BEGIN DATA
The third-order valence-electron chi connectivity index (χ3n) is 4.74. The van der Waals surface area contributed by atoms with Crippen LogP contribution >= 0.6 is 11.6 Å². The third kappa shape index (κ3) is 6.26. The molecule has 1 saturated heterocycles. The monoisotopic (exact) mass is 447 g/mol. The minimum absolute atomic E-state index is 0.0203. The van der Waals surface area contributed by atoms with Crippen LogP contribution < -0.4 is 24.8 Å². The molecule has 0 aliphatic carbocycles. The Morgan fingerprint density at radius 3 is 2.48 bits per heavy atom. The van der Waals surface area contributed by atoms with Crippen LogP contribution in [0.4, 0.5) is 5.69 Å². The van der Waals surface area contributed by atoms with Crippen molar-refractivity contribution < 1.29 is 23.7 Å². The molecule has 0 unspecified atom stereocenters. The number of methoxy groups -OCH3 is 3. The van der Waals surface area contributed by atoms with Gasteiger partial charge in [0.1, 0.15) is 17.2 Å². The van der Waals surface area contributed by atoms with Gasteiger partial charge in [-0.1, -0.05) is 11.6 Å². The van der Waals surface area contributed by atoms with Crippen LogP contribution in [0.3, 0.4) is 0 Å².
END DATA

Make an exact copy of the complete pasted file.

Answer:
The third-order valence-electron chi connectivity index (χ3n) is 4.74. The van der Waals surface area contributed by atoms with Crippen LogP contribution >= 0.6 is 11.6 Å². The third kappa shape index (κ3) is 6.26. The molecule has 1 saturated heterocycles. The monoisotopic (exact) mass is 447 g/mol. The minimum absolute atomic E-state index is 0.0203. The van der Waals surface area contributed by atoms with Crippen LogP contribution < -0.4 is 24.8 Å². The molecule has 0 aliphatic carbocycles. The Morgan fingerprint density at radius 3 is 2.48 bits per heavy atom. The van der Waals surface area contributed by atoms with Crippen LogP contribution in [0.4, 0.5) is 5.69 Å². The van der Waals surface area contributed by atoms with Crippen molar-refractivity contribution < 1.29 is 23.7 Å². The molecule has 0 unspecified atom stereocenters. The number of methoxy groups -OCH3 is 3. The van der Waals surface area contributed by atoms with Gasteiger partial charge in [0.1, 0.15) is 17.2 Å². The van der Waals surface area contributed by atoms with Gasteiger partial charge in [-0.1, -0.05) is 11.6 Å². The van der Waals surface area contributed by atoms with Crippen LogP contribution in [0.3, 0.4) is 0 Å².